Do we really need a constitutional amendment against flag-burning?

Friday, June 4, 1999

Remember the theoretical question we’ve all
been asked: “If a tree falls in the forest and there is no one
there to hear it, does it make any sound?”

Well, there are events in life that I think occur simply to
provoke thought and discussion and I personally think the current
debate in Washington over a proposed constitutional amendment to
ban flag burning might be one of those events.

While I feel it is personally repulsive for someone to burn our
American flag, do we need a constitutional amendment against it?

Didn’t our forefathers come to this land to escape the political
repression of freedom of speech? And whether or not we agree with
it, isn’t the burning of a flag or the wearing of it on a pair of
jeans or the back of a jacket an expression of speech even though
no words are spoken?

The effort to get the constitutional amendment before the people
is one that has run into problems. While it has consistently passed
the House, it has never gotten the two-thirds vote needed in the
Senate to send the measure to the states.

And if you’ll recall the Equal Rights Amendment (ERA) of some
years ago, once the amendment goes to the states, it must be
ratified by three-fourths or 38 of the states to make it part of
the constitution.

But in the 208 years since the first 10 amendments were ratified
on Dec. 15, 1791, changes to our constitution have come slowly and
with reason.

There is a reason our founding fathers decided it would take a
two-thirds vote in both the House and Senate, followed by a
three-fourths vote of the states, before the constitution could be

The most compelling reason, perhaps, is time.

While the action in the House and Senate comes during a session,
it takes time for the states to ratify a constitutional amendment.

Remember all of the momentum behind the ERA?

Early on, those proponents of the amendment pushed hard and were
able to gain ratification in a number of states … but as times
and emotions changed, the ratification process slowed to the point
the amendment died with little more than a whimper as the 13-year
clock rain out.

The last time we amended our constitution was on May 7, 1992,
when Michigan ratified the 27th amendment, which said no law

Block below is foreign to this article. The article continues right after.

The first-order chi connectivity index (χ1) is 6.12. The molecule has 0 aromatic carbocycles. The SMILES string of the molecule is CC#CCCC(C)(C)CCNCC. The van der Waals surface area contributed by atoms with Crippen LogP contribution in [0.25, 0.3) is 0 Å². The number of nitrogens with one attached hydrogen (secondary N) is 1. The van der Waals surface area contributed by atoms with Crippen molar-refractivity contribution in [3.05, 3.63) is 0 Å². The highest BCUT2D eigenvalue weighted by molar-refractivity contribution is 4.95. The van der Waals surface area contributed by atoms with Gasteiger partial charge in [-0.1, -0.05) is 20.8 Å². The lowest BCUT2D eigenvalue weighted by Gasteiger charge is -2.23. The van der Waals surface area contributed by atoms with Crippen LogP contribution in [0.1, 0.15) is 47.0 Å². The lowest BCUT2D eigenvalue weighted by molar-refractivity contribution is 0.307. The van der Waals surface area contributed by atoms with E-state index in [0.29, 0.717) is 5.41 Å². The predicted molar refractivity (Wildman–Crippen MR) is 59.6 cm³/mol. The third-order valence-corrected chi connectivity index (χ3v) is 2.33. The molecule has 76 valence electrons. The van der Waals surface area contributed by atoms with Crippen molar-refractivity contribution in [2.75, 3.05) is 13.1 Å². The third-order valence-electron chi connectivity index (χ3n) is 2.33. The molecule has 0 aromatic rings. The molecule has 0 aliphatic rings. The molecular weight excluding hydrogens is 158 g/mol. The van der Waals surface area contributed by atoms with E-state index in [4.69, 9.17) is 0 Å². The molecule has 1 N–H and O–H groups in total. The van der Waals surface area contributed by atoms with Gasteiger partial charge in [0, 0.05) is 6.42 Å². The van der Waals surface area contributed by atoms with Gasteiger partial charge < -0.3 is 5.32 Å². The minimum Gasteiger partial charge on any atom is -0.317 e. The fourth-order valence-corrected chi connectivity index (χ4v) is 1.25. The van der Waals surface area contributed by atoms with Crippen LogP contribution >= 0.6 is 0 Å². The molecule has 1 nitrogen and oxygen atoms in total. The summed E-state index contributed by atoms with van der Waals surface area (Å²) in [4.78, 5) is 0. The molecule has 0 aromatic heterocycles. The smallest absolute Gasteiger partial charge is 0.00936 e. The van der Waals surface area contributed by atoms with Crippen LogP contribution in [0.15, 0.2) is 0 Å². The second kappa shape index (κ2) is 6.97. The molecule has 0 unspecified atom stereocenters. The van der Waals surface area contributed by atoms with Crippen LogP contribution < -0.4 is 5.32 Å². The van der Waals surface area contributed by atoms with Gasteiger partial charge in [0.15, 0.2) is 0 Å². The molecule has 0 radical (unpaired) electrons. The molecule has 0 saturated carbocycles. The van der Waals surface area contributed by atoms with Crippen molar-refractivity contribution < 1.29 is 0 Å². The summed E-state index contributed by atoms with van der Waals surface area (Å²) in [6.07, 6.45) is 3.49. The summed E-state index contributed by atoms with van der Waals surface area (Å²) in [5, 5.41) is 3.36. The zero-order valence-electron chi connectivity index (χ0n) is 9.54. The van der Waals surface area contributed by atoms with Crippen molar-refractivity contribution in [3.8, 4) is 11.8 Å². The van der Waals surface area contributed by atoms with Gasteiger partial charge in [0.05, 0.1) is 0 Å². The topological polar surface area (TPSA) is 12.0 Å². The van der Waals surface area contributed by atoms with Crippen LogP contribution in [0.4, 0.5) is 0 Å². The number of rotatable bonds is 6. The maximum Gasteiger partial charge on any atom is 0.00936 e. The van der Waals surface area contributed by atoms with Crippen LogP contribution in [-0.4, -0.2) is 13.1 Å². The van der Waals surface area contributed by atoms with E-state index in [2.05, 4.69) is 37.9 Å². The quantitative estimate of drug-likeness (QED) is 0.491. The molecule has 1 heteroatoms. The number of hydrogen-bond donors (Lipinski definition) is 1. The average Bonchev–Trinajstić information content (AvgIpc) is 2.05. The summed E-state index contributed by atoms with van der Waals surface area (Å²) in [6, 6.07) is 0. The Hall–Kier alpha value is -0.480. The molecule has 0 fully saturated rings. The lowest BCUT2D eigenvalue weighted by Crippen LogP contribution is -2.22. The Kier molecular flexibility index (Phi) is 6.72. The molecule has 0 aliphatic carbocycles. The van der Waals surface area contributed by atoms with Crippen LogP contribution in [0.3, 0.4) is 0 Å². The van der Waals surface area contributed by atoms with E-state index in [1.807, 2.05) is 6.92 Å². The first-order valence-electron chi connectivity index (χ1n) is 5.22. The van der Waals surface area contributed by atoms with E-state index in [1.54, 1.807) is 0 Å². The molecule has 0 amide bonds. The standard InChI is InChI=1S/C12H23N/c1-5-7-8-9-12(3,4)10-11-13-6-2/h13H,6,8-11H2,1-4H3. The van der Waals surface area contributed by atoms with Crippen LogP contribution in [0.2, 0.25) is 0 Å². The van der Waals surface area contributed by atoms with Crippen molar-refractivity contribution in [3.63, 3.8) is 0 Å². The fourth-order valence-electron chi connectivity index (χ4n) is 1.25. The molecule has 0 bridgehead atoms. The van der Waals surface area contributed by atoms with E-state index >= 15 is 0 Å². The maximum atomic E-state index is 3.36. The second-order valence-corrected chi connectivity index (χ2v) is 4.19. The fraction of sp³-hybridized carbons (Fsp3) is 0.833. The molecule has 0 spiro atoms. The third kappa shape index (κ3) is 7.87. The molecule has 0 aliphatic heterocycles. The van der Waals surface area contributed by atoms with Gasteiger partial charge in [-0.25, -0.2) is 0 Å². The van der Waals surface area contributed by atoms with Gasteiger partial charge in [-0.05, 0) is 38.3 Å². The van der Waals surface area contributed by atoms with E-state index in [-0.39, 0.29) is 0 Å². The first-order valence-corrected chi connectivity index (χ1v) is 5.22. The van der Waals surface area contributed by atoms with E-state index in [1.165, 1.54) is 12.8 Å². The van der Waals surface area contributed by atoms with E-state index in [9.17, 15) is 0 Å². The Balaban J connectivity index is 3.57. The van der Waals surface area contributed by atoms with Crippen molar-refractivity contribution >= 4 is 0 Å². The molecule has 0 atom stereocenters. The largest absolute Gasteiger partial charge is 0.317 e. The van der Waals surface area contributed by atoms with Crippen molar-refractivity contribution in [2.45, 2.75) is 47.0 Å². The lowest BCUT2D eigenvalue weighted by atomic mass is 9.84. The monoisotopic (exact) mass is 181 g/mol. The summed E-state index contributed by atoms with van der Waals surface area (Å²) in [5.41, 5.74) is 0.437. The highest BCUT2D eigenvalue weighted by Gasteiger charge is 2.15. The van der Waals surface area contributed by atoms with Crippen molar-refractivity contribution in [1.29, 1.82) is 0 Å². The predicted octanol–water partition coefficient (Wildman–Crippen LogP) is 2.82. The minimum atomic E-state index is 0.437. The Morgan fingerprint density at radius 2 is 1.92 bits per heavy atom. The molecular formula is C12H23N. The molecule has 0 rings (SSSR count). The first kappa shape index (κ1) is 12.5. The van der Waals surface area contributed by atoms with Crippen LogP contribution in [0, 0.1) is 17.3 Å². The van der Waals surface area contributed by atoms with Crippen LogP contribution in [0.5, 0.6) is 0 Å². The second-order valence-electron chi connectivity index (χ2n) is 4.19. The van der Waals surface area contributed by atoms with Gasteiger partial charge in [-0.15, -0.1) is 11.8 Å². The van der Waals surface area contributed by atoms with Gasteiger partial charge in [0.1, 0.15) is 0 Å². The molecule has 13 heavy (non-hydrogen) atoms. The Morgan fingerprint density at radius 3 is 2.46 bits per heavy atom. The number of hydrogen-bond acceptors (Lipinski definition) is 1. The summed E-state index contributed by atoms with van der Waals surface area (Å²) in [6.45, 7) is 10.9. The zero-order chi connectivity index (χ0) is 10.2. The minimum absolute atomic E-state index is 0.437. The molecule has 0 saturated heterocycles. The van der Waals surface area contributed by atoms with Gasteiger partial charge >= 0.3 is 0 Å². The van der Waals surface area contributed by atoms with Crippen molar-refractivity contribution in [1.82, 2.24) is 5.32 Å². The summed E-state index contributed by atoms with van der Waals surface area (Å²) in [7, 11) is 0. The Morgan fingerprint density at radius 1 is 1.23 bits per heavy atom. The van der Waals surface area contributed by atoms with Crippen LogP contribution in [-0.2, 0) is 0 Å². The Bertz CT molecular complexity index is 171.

varying the amount of compensation of senators and representatives
could take effect until an election of the representatives was

Prior to that, it was on July 1, 1971, when the last amendment
was ratified by three-fourths of the states. That one, the 26th,
gave the vote to 18-year-olds.

There was a flurry of four amendments approved between March 29,
1961, and July 1, 1971, during the era of John F. Kennedy, Lyndon
Johnson and Richard Nixon, but by and large, ratification of
amendments has not been an easy task.

To be honest, I can’t stand it when I see someone burn our flag.
I find it to be offensive when I see demonstrators in China burning
it, but I find it vile when I see an American citizen desecrating
our colors.

I personally don’t feel that burning the flag is a right
guaranteed by the constitution, but the Supreme Court disagrees.
Two times, the court has declared flag-burning laws
unconstitutional abridgments of free speech.

Perhaps you will agree that it is a perplexing question …
after all, the flag is a symbol of our country and the red in the
flag stands for the blood that has been shed over the years in
defense of our great land.

And our great land … remember again that it was founded by
those who sought to get away from political and religious tyranny
… who sought a better place … one where they might feel free to
speak their mind or otherwise express themselves.

Two-hundred years later, who’s to say that doesn’t include the
burning of the flag?

John H. Walker is editor of the Big Spring Herald.